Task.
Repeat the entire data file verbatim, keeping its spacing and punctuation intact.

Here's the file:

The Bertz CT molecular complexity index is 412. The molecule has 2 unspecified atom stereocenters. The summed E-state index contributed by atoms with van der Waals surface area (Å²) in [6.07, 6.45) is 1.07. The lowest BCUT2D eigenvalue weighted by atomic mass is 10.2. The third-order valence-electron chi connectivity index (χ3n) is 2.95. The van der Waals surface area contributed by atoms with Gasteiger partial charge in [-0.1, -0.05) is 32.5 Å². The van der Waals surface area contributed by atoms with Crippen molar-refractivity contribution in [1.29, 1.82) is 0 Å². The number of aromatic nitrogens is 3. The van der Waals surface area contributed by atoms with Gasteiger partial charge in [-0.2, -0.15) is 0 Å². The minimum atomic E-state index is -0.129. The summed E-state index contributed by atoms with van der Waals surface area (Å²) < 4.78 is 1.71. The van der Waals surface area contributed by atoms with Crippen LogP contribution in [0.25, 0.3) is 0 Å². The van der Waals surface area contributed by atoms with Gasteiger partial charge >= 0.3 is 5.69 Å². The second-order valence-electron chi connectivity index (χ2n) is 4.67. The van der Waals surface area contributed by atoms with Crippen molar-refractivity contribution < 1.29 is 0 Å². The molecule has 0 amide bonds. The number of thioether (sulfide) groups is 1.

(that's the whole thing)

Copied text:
The Bertz CT molecular complexity index is 412. The molecule has 2 unspecified atom stereocenters. The summed E-state index contributed by atoms with van der Waals surface area (Å²) in [6.07, 6.45) is 1.07. The lowest BCUT2D eigenvalue weighted by atomic mass is 10.2. The third-order valence-electron chi connectivity index (χ3n) is 2.95. The van der Waals surface area contributed by atoms with Gasteiger partial charge in [-0.1, -0.05) is 32.5 Å². The van der Waals surface area contributed by atoms with Crippen molar-refractivity contribution in [1.29, 1.82) is 0 Å². The number of aromatic nitrogens is 3. The van der Waals surface area contributed by atoms with Gasteiger partial charge in [-0.2, -0.15) is 0 Å². The minimum atomic E-state index is -0.129. The summed E-state index contributed by atoms with van der Waals surface area (Å²) < 4.78 is 1.71. The van der Waals surface area contributed by atoms with Crippen LogP contribution in [0.25, 0.3) is 0 Å². The van der Waals surface area contributed by atoms with Gasteiger partial charge >= 0.3 is 5.69 Å². The second-order valence-electron chi connectivity index (χ2n) is 4.67. The van der Waals surface area contributed by atoms with Crippen molar-refractivity contribution < 1.29 is 0 Å². The molecule has 0 amide bonds. The number of thioether (sulfide) groups is 1.